Competing Welcomes for Xi Jinping in Washington
Hugo Peng did his best to talk sense into the young men, all wearing the same red vests, who were obediently draping their large red People’s Republic of China flags across his banner on the evening of March 30. Along with three colleagues, he was hoping to catch the eye of Xi Jinping, the visiting Chinese head of state, as he cruised past in his motorcade and into the Washington Marriott Wardman Park hotel that evening.
Xi, who just came from Prague, is in Washington for the Nuclear Security Summit and a one-on-one meeting with President Obama. Chinese leaders have for over a decade often been beset by two crowds when they travel abroad: those, clad in bright red, organizing a welcoming party; and those offering a protest.
But for the last few years, one of the largest groups engaged in protests, has delivered a slightly more nuanced message: rather than protesting directly against Xi Jinping, they’re calling on him to bring to justice his predecessor, Jiang Zemin, who in 1999 launched the bloody suppression of the Falun Gong spiritual practice.
Falun Gong, a traditional Chinese mind and body discipline that includes five meditative exercises and the moral precepts of truthfulness, compassion, and tolerance, was feared to have become more popular than the Chinese Communist Party by the late 1990s, which experts think partly precipitated the massive persecution.
But the decision to launch a mass campaign against such a large group of people was highly controversial in the Party leadership at the time. In recent years, many of those involved in the campaign have been investigated and imprisoned.
“We’re just demanding that Xi Jinping bring Jiang Zemin to justice,” Peng recalled. “Actually, many high-level officials in China have been punished, and although it wasn’t in the name of persecuting Falun Gong, these officials like Zhou Yongkang and Xu Caihou have their hands covered in the blood of Falun Gong.”
Zhou Yongkang was the former security czar, and Xu was one of the most powerful generals in the Chinese military. Both have been cast out and disgraced since Xi’s rise to power. They are close allies of Jiang Zemin, the Chinese leader who took power after the Tiananmen massacre, and held it in one way or another for more than the two following decades. For years Zhou and Xu held key positions that secured Jiang’s proximity to vast powers; this is also why they needed to be purged if Xi Jinping ever wanted a chance of exercising his own authority.
Peng, when he was in China, worked as a lawyer, and in later years began taking on cases brought to him by practitioners of Falun Gong. He himself came to adopt the practice, and now lives in the United States after fleeing the same persecution he once defended others from.
“The trial of Jiang will happen, so please don’t block the banner. You’re welcoming Xi Jinping, and we welcome what he’s doing by throwing these big tigers in jail who have persecuted Falun Gong,” Peng continued, recounting his brief lecture to the young men behind him. One of them, Peng said, was shifting uncomfortably at this point.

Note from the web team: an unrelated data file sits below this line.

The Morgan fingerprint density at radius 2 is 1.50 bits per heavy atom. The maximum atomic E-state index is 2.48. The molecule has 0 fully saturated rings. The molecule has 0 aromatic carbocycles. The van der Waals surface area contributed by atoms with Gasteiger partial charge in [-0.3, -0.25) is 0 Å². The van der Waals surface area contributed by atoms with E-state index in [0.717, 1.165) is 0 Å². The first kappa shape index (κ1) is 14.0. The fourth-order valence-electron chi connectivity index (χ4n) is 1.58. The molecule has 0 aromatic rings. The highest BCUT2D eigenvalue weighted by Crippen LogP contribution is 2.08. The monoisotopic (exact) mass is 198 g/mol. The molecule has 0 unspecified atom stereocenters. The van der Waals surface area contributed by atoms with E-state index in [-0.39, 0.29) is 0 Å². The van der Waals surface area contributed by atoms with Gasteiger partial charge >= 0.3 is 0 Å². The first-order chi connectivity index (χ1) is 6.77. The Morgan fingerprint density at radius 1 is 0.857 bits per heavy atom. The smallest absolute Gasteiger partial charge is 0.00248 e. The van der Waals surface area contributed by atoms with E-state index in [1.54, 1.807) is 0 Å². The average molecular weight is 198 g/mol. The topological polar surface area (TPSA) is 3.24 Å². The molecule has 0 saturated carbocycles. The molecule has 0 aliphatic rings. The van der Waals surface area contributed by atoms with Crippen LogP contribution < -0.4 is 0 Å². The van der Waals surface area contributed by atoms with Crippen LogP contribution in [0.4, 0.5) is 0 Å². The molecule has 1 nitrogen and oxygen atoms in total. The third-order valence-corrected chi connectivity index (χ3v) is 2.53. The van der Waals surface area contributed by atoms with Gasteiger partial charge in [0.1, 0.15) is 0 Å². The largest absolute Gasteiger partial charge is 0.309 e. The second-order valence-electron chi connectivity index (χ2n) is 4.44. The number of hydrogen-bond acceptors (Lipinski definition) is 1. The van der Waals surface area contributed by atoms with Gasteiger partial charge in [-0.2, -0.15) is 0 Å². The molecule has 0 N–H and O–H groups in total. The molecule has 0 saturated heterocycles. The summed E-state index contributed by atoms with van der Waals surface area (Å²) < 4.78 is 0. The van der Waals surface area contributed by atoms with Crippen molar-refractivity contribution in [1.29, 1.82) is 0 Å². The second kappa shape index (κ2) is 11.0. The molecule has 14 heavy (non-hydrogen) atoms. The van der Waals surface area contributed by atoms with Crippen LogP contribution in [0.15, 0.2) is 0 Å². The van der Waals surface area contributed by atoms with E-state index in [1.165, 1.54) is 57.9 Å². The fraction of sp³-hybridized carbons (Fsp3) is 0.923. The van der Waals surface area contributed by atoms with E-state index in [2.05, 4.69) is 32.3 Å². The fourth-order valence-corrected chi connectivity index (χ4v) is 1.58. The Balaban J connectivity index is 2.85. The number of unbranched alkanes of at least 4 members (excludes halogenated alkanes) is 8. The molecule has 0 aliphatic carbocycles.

“They didn’t say a word. But their facial expressions became unnatural.”
David Tompkins, an observer of the interaction who documented the banner tussle extensively with his Fuji point-and-shoot, said that there appeared to be about 1,000 pro-Party protesters, dressed in red outfits and waving large red flags, up and down Connecticut Avenue.
A number of middle-aged women directed the young men, likely university students, to block the Falun Gong banner for about an hour when it seemed most likely that Xi’s entourage would drive past. There were a total of about 60 Falun Gong protesters, Tompkins estimated.
“Get your flags and cover it up,” one of the women said, Peng recalls. He noted that two of the flag holders, who gave an appearance of unease after his remonstrations, failed to fully cover up the corner of his banner that they had been assigned.
Tompkins, the director of public relations for the Tuidang Center, a nonprofit organization that solicits renunciations of Communist Party membership from Chinese people, was accosted at one point by one of the women, who said, “There’s not much happening here, why don’t you go over there?”
On other occasions, his shots were blocked by red protesters who thrust their own cameras or cellphones in front of his lens, or dangled their flags in front. After a few perfunctory cautions were ignored, the police mostly just watched.
Zhang Huidong, another Falun Gong practitioner present on March 30, said that in a number of conversations with pro-regime demonstrators, he was told that some of them had been bused in from Philadelphia: 25 buses, 50 people a bus. It was unclear if they were paid for attending, though this is the common assumption among overseas Chinese, and in previous instances of organized protests, surreptitious photographs have been taken of organizers handing out green bills to the foot soldiers who hold the flags.
There was a particular irony that caught the eye of David Tompkins. In a number of instances “they were using American flags to block the Falun Gong banners, perhaps as a way of appealing to Americans,” he said. “There’s just such an incredible irony that they’re using the American flag to try to stop people expressing their views, and appealing to Xi Jinping to bring Jiang Zemin to justice.”